The ACO has named the honorary starter, Grand Marshal and Spirit of Le Mans recipient for this year’s 24 Hours of Le Mans.
TotalEnergies CEO Patrick Pouyanne will wave the 62-car field off for the start of the race on June 11, while two-time Le Mans winner Gerard Larrousse will serve as Grand Marshal.
Furthermore, IMSA and NASCAR chairman Jim France has been named as the latest recipient of the Spirit of Le Mans accolade.
Pouyanne’s race starter role coincides with the introduction of the TotalEnergies Excellium Racing 100 renewable fuel, which will be used by all cars on the Le Mans grid.
The bioethanol-based fuel, which is produced using wine residue, has already been used in the early rounds of the FIA World Endurance Championship and the European Le Mans Series seasons.
“It is an honor to be starter of the 24 Hours of Le Mans,” said Pouyanne.
“As a partner of the Automobile Club de l’Ouest, TotalEnergies is proud to supply the field with a 100 percent renewable fuel for the first time in the history of the race.
“It is our contribution to the ACO’s commitment to sustainable development. It is also in line with our strategy to help our customers and partners negotiate change.”
The Grand Marshal for the 90th Le Mans edition, Larrousse, won Le Mans with Matra in 1973 and 1974, on both occasions with Henri Pescarolo as his co-driver.
The Frenchman also finished second with Porsche in 1969 and 1970. In the years after his final Le Mans outing in 1974, he co-founded an eponymous Formula 1 team.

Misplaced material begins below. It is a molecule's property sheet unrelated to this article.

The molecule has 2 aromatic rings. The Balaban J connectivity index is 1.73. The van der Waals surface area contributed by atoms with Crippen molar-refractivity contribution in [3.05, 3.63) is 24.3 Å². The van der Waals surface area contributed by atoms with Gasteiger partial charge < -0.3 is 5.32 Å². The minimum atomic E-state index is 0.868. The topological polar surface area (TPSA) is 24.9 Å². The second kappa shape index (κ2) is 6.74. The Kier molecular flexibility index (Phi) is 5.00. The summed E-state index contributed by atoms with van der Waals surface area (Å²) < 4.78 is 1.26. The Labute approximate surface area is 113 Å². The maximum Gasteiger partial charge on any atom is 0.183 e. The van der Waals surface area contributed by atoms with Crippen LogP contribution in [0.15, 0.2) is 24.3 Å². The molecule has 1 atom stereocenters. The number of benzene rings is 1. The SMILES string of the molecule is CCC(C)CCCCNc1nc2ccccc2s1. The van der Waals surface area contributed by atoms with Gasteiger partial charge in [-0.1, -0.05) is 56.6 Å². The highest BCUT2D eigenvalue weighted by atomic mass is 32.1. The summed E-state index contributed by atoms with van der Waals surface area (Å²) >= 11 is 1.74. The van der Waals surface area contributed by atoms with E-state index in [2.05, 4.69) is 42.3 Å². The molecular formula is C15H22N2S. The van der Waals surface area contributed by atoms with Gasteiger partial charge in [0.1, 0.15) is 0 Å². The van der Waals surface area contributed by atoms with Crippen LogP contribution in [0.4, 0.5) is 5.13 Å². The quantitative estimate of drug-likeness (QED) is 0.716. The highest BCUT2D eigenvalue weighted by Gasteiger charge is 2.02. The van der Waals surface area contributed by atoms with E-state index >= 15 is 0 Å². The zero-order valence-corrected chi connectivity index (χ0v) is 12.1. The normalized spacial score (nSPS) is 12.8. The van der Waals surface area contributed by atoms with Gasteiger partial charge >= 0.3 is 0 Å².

Five-time Le Mans winner Derek Bell was last year’s Grand Marshal, following on from fellow five-time winner Emanuele Pirro in 2020 and three-time winner Hurley Haywood in 2019.
“I am very honored to have been chosen to be Grand Marshal,” said Larrousse, who turns 81 today.
“The 24 Hours of Le Mans have marked my whole life and thanks to the ACO I will be at the heart of the event. I can’t wait to start in the opening car for a race that will probably be exceptional given the richness of the field.”
The Spirit of Le Mans trophy is presented to people who have made significant contributions to the endurance racing discipline.
According to the ACO, the award salutes those who “uphold the values of enduring racing by their commitment, team spirit and competitive drive”.
The recognition of France reflects the prototype racing convergence achieved between the ACO and IMSA, hallmarked by the creation of the LMDh formula.
In a show of unity between the two organizations, it was announced in January that the first chicane on the Mulsanne Straight will be renamed the Daytona Chicane, while the Bus Stop at Daytona International Speedway has been christened the Le Mans Chicane.
“I take tremendous pride in the relationship we have built with the ACO over the past decade,” said France.
“IMSA and the ACO are the caretakers of professional endurance sports car racing all over the world, and together we have developed a platform for an incredibly bright future.
“I am deeply humbled and honored to be selected by close friend, Pierre Fillon, and the ACO Board of Directors to receive the prestigious ‘Spirit of Le Mans’ Trophy this year.
“Joining the list of so many respected previous recipients is something that I and my family will forever cherish.”
ACO President Fillon commented: “I am honored to play host to Patrick Pouyanne, Gerard Larrousse and Jim France and grateful for their contribution to this year’s event.
“With a new fuel, a milestone victory and a historic partnership, the three men embody the sense of innovation, of history, the winning attitude and team spirit that characterize the 24 Hours of Le Mans.
“This year, we are particularly looking forward to welcoming the many thousands of fans to enjoy the event with no restriction on numbers.”